Oh yes, they say it. No mincing of words. You'll wind up an old lady sitting on the shelf. Coming from an old lady who has been sitting on the shelf for a few years, now, I can attest that, even though I like this song, that line packs a powerful punch. And I have never even behaved the way the storied girl in this song did. I've never broken up with a guy because I was lured by a guy who seemed better. And yet, still, that line always make me think, "I must have done something to wind up here on this shelf..."

And then they fade out with a trailing, 

Lonely, oh so lonely 

I'm pretty sure the first time I heard this song was on the Flintstones when the Beau Brummelstones blew into Bedrock to rock the local dance hall. I was a little kid and didn't have a clue what the song was about but I thought it was funny that the chorus said, "Laugh, laugh, I thought I'd die" and of course it's a catchy little ditty.

Then, when I got older and was held captive in the back of my parents' car and forced to listen to whatever my dad played on the radio*, my dad tuned in an oldies station and I heard the song again. Of course I didn't let on that I liked the song, or that thinking about the Beau Brummelstones made me laugh. I was about 13 and full of teen angst and loathing of my parents' for no reason except that I was 13 and being forced to listen to an oldies station. It was there, in the back of a Buick on a return cross-country trip to California, somewhere in northeastern Idaho, that I really listened to the lyrics and realized what a vindictive, mean-spirited, revengeful song it was. I'm not sure that I knew the meaning of schadenfreude at that point but I knew that the smug, self-righteous satisfaction of vindication it invoked felt pretty darned good, even if it was immature and wrong. I secretly loved the song, but in my own form of silent revenge didn't let on to my parents that I was enjoying riding through northeastern Idaho in the back of a Buick listening to an oldies station. Ahhh, to be 13 again. 

So many times since then I've silently played that song in my head. Usually after yet another break-up with yet another guy who dumped my sorry ugly ass for a prettier/funnier/wealthier/whatever-er girl. I now know revenge and vindication, and schadenfreude, are immature wastes of emotion. I'm ever so much more enlightened. But. For the few minutes the song plays there is a nice, um, release. The realization that these feelings are resonate with a lot of people assuages some guilt. I've discovered a lot of people like this song. Emotionally mature, well-balanced, nice people like this song.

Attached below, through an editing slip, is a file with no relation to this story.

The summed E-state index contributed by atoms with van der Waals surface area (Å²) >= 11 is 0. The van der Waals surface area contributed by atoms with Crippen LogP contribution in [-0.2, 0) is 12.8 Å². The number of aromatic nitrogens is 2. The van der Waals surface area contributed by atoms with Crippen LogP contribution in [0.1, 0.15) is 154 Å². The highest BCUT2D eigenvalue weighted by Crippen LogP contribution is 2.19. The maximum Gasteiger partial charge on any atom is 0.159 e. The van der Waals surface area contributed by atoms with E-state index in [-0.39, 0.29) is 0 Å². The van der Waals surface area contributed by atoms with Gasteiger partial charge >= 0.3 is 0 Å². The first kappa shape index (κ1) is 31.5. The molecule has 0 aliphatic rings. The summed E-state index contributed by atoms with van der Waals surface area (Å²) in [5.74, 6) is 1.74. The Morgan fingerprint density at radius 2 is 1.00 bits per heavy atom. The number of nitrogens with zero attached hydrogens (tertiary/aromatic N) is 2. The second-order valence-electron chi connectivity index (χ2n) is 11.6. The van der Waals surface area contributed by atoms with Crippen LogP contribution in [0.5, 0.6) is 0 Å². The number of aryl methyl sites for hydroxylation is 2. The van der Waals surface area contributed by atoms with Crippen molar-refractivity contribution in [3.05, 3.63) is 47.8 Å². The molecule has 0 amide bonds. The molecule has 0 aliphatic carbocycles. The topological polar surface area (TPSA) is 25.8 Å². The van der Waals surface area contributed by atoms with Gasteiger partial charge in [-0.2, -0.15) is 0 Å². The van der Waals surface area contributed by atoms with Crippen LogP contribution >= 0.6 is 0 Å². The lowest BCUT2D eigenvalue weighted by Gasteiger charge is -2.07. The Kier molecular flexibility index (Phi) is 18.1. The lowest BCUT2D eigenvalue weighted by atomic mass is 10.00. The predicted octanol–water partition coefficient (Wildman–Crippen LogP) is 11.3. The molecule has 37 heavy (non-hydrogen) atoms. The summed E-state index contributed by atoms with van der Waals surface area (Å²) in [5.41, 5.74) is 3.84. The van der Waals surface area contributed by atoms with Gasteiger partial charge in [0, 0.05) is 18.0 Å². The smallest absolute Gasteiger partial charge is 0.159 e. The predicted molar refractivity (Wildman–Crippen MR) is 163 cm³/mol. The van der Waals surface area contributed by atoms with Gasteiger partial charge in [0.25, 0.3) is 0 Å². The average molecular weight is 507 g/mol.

Sometimes a little schadenfreude-sing-along** can be very cathartic.

After the antonym of schadenfreude debate was off the table (feelings were hurt) the passive aggression was heavy in the air so, ever the, "oh, come on, it's not that big of a deal, let's not let this bring down the night" cheerleader, I went back to the Beau Brummels/Beau Brummelstones and pondered who would be on the Flintstones if they were to bring the Flintstones back from the '60s with a 21st century flair?

Soon levity returned, the air cleared and the special guest list for the Flintstones of the modern era was compiled. See if you can guess which one was my suggestion.

Coldplay = Caveplay

Joss or Emma Stone = Joss or Emma Stone

Jennifer Aniston = Jennifer Granitestone

Drew Barrymore = Drew Quarrymore

Ben Afflick = Stone Affrock

Jack Black = Jack Blackrock

U2 = SiO2 (Okay, a bit too cerebral for the Flintstones, but still, you gotta admit, a good one.) (I, for one, would pay good money to see mullet-era Bono Hanna Barberafied in a shaggy-edged leopard toga. Speaking of schadenfreude.)